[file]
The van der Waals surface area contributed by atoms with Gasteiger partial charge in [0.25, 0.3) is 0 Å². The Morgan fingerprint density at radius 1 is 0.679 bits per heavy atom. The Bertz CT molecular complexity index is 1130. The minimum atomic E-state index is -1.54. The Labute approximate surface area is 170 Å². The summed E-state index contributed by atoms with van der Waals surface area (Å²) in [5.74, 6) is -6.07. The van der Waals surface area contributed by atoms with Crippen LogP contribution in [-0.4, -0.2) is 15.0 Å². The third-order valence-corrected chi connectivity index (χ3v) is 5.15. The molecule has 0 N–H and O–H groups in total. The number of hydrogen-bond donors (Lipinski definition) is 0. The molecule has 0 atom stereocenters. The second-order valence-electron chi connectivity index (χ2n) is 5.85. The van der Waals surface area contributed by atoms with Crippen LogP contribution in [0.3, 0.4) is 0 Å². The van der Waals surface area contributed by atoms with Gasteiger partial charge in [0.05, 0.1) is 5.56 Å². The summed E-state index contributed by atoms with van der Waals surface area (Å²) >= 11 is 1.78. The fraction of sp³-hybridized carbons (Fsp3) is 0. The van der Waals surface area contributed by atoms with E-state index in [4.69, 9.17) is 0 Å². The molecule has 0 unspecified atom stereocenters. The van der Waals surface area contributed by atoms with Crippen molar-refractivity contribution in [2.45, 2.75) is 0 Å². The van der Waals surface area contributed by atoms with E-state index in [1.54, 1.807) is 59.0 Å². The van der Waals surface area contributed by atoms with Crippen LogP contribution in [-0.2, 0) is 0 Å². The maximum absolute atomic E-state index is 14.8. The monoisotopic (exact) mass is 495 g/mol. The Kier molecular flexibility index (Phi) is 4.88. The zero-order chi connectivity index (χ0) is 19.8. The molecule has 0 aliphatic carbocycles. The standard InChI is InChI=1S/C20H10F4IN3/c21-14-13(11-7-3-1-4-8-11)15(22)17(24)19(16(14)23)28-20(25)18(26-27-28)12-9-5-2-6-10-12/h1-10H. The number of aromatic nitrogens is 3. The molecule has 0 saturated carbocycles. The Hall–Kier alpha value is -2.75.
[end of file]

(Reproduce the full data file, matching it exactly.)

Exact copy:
The van der Waals surface area contributed by atoms with Gasteiger partial charge in [0.25, 0.3) is 0 Å². The Morgan fingerprint density at radius 1 is 0.679 bits per heavy atom. The Bertz CT molecular complexity index is 1130. The minimum atomic E-state index is -1.54. The Labute approximate surface area is 170 Å². The summed E-state index contributed by atoms with van der Waals surface area (Å²) in [5.74, 6) is -6.07. The van der Waals surface area contributed by atoms with Crippen LogP contribution in [-0.4, -0.2) is 15.0 Å². The third-order valence-corrected chi connectivity index (χ3v) is 5.15. The molecule has 0 N–H and O–H groups in total. The number of hydrogen-bond donors (Lipinski definition) is 0. The molecule has 0 atom stereocenters. The second-order valence-electron chi connectivity index (χ2n) is 5.85. The van der Waals surface area contributed by atoms with Crippen LogP contribution in [0.3, 0.4) is 0 Å². The van der Waals surface area contributed by atoms with Gasteiger partial charge in [0.05, 0.1) is 5.56 Å². The summed E-state index contributed by atoms with van der Waals surface area (Å²) >= 11 is 1.78. The fraction of sp³-hybridized carbons (Fsp3) is 0. The van der Waals surface area contributed by atoms with E-state index in [4.69, 9.17) is 0 Å². The molecule has 0 unspecified atom stereocenters. The van der Waals surface area contributed by atoms with Crippen molar-refractivity contribution in [2.45, 2.75) is 0 Å². The van der Waals surface area contributed by atoms with E-state index in [1.54, 1.807) is 59.0 Å². The van der Waals surface area contributed by atoms with Crippen LogP contribution in [-0.2, 0) is 0 Å². The maximum absolute atomic E-state index is 14.8. The monoisotopic (exact) mass is 495 g/mol. The Kier molecular flexibility index (Phi) is 4.88. The zero-order chi connectivity index (χ0) is 19.8. The molecule has 0 aliphatic carbocycles. The standard InChI is InChI=1S/C20H10F4IN3/c21-14-13(11-7-3-1-4-8-11)15(22)17(24)19(16(14)23)28-20(25)18(26-27-28)12-9-5-2-6-10-12/h1-10H. The number of aromatic nitrogens is 3. The molecule has 0 saturated carbocycles. The Hall–Kier alpha value is -2.75.